Sobering Reading

Go read this Wall Street Journal op-ed by Charles Murray. In it, he examines the growth of what he calls the underclass, i.e. the part of the population that habitually commits crime. One key passage:
The crime rate has been dropping for 13 years. But the proportion of young men who grow up unsocialized and who, given the opportunity, commit crimes, has not.

A rough operational measure of criminality is the percentage of the population under correctional supervision. This is less sensitive to changes in correctional fashion than imprisonment rates, since people convicted of a crime get some sort of correctional supervision regardless of the political climate. When Ronald Reagan took office, 0.9% of the population was under correctional supervision. That figure has continued to rise. When crime began to fall in 1992, it stood at 1.9%. In 2003 it was 2.4%. Crime has dropped, but criminality has continued to rise.
The difference is that now, we lock up our criminals for far longer periods, preventing them from preying on the rest of us until they get out. Today there are more than 2 million prison inmates.

What does Murray mean by "unsocialized"? Later on, he draws a clear connection between the level of criminality and the rate of illegitimate birth, currently over 35% in America and 68% in the black population. He asserts that the problem is with childrn growing up without fathers, but brings little support to back up his assertion. This is too bad, because there is a lot of research out there he could have pointed to. (You can find a sampling of them cited here.)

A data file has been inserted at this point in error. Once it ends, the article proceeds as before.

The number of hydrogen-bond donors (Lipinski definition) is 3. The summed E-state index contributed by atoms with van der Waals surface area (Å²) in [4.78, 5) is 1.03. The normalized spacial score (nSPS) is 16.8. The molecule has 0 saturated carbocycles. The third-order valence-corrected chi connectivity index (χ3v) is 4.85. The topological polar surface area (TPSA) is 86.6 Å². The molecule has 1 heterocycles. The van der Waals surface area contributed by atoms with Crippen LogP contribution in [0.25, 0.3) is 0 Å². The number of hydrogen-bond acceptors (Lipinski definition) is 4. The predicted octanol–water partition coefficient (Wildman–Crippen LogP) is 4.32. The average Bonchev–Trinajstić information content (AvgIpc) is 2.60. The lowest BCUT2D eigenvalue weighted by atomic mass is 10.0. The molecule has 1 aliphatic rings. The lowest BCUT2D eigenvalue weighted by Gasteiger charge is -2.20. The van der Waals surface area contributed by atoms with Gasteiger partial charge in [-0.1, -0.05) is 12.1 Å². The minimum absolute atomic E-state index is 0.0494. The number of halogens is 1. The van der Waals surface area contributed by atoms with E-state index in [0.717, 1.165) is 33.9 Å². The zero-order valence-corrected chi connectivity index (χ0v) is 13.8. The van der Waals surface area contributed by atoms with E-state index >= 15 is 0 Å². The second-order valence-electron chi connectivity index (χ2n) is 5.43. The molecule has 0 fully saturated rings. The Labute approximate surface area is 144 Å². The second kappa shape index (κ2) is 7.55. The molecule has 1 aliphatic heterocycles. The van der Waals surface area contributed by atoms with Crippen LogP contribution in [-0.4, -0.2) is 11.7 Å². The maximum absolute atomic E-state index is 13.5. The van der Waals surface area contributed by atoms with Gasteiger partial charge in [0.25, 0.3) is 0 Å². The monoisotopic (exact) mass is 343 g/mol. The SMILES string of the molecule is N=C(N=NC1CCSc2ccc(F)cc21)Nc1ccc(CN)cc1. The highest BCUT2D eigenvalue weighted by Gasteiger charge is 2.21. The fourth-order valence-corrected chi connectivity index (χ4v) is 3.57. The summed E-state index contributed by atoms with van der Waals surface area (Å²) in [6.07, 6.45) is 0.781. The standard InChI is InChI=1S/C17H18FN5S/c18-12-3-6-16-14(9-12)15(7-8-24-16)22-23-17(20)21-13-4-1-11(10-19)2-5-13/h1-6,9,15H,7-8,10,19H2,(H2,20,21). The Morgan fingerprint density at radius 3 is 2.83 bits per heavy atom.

I remember reading about one study, which unfortunately I can't find references to on Google. If memory serves, the study was looking at the reactions of young girls (about 6 years old or thereabouts). Each girl would sit opposite from a middle-aged man (part of the staff), and each would be given a bowl of ice cream—but only the girl would be given a spoon. As the girl starts eating, the man would say, "I can't eat my ice cream without a spoon." Now, either the girl could continue eating as if he had not spoken, or else she could lend him her spoon so that he can eat first (presumably demonstrating greater empathy and decency).

The researchers found that girls with active fathers overwhelmingly offered the man their spoons, while girls without active fathers overwhelmingly ignored him.

What will our staggering illegitimacy rate mean for us in ten years, or twenty? Part of what makes a democracy work is that citizens agree to a certain set of norms; otherwise, people simply try to abuse the system and the whole edifice breaks down. Is that what we have in store for us?

1 comment:

Mike Maller said...

The study, or at least the way you quoted it, seems rather creepy. Further, though this is likely due to a derth of information on my part, these are young children trusting strange adults. Empathy and decency are great, but this seems to show too much trust of strangers for young children. There has got to be a better way of conducting the test.

Then again, maybe the gross public fear of those we are unfamiliar with is part of a vicious cycle, fed by the stories of criminality, we grow warier by the year of strangers, feeding a disconnect within society that breeds more criminality.

Whatever. I still think children shouldn't be encouraged to interact with strangers.